Parties cannot exclude or limit the right to challenge the award beforehand, except in cases concerning a commercial relationship, where none of the parties is domiciled or has its place of business in Sweden. After the award has been rendered, the parties are free to waive their right to challenge it.
When it comes to awards dismissing or rejecting a claim due to, for instance, lack of jurisdiction, it has been established in case law that the parties may agree to waive their right to challenge such award, both before and after it is rendered.
What is the procedure for challenging awards?
Any challenges to awards must be filed with the court of appeal within the jurisdiction where the proceedings were held. If this is not stated in the award, the Arbitration Act stipulates that the challenge can be brought before the Svea Court of Appeal. According to Section 34(3) of the Arbitration Act, a challenge against an award must be brought within three months of the receipt of the award.
In general, the court of appeal’s decision on matters of invalidity, setting aside and amendment of an award may not be appealed. However, the court can permit a party to appeal where the case is of importance as a matter of precedence.
On what grounds can parties appeal an award?
There are no grounds for appealing an award on the merits of the case. However, the Arbitration Act enables a party to make an application to the court of appeal to decide on the validity of an award or to challenge the award.
According to Section 33 of the Arbitration Act, an award is invalid if:
- it includes a determination on an issue that may not be decided by arbitrators under Swedish law;
- it, or the manner in which it arose, is clearly incompatible with the basic principles of the Swedish legal system (public policy); or
- it does not fulfil the requirements with regard to the written form and signature in accordance with the Arbitration Act.
According to Section 34, an award may, in whole or in part, be set aside on the motion of a party if:
- it is not covered by a valid arbitration agreement between the parties;
- the arbitrators made the award after the expiration of the period decided on by the parties, or where the arbitrators have otherwise exceeded their mandate;
- the arbitral proceedings should not have taken place in Sweden;
- an arbitrator was appointed contrary to the agreement between the parties or the Arbitration Act;
- an arbitrator did not meet the impartiality requirements or possess full legal capacity; or
- an irregularity occurred in the course of the proceedings (without fault of the party) which likely influenced the outcome of the case.
Under Section 36 of the Arbitration Act, parties can challenge awards where the arbitrators concluded the proceedings without ruling on an issue submitted to them (ie, rejection or dismissal).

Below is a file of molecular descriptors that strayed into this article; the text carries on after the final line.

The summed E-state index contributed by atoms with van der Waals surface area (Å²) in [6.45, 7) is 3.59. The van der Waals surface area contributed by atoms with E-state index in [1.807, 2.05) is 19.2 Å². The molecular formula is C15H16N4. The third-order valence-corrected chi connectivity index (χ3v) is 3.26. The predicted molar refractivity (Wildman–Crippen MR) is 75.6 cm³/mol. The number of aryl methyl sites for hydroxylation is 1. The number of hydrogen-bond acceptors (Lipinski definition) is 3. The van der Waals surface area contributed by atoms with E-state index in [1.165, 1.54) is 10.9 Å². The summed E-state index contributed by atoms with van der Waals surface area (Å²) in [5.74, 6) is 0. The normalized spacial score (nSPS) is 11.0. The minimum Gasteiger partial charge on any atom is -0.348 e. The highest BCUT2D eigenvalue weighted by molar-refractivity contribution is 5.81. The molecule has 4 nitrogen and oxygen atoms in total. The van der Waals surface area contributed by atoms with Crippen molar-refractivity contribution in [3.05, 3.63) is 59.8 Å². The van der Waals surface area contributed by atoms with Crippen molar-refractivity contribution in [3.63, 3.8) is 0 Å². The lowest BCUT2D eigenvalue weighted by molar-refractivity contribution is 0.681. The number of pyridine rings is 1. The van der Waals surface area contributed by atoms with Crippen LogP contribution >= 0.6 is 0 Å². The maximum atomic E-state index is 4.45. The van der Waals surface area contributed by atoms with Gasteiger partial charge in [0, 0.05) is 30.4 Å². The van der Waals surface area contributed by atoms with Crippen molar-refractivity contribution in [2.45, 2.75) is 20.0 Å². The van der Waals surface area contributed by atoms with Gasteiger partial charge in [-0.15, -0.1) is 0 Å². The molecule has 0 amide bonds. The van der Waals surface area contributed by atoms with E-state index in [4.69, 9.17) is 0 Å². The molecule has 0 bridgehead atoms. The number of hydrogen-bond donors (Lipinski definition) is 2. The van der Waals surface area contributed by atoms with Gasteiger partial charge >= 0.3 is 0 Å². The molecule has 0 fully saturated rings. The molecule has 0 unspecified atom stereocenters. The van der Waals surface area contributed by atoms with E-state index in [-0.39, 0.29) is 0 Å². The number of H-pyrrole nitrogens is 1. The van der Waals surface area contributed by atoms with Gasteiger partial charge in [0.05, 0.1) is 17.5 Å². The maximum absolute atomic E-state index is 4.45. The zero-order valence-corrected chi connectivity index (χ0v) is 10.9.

What steps can be taken to enforce the award if there is a failure to comply?
The award is an enforcement title and can be enforced by the Swedish Enforcement Authority on application of a party.
Can awards be enforced in local courts?
Awards rendered in Sweden are final and binding and constitute, just like judgments rendered by local courts, an enforcement title. Thus, there is no need to enforce the awards in local courts. The awards can be enforced by the Swedish Enforcement Authority.
How enforceable is the award internationally?
As Sweden ratified the New York Convention without reservation, the award may be enforced in contracting states.
To what extent might a state or state entity successfully raise a defence of state or sovereign immunity at the enforcement stage?
Swedish law accepts state immunity at the enforcement stage to the extent that the relevant property is used for official purposes or purposes nearly linked to the official purposes. Should the property not be sufficiently connected to the state’s official purposes, enforcement of the award will be possible.
Are there any other bases on which an award may be challenged, and if so, by what?
No, the grounds on which an award can be challenged are exhaustive.
How enforceable are foreign arbitral awards in your jurisdiction?
Sweden is a signatory to the New York Convention. This means that foreign awards from other signatory countries may be enforced in Sweden. To enforce a foreign award in Sweden, the party seeking enforcement must file an application with the Svea Court of Appeal for recognition and enforcement.
For awards rendered under the Washington (International Centre for Settlement of Investment Disputes) Convention, no application to the Svea Court of Appeal is required. Such awards are enforceable as if they were a final judgment of a Swedish court or a Swedish arbitration award.
Will an award that has been set aside by the courts in the seat of arbitration be enforced in your jurisdiction?
A judgment by which an award has been set aside can be invoked as a defence against an application for enforcement.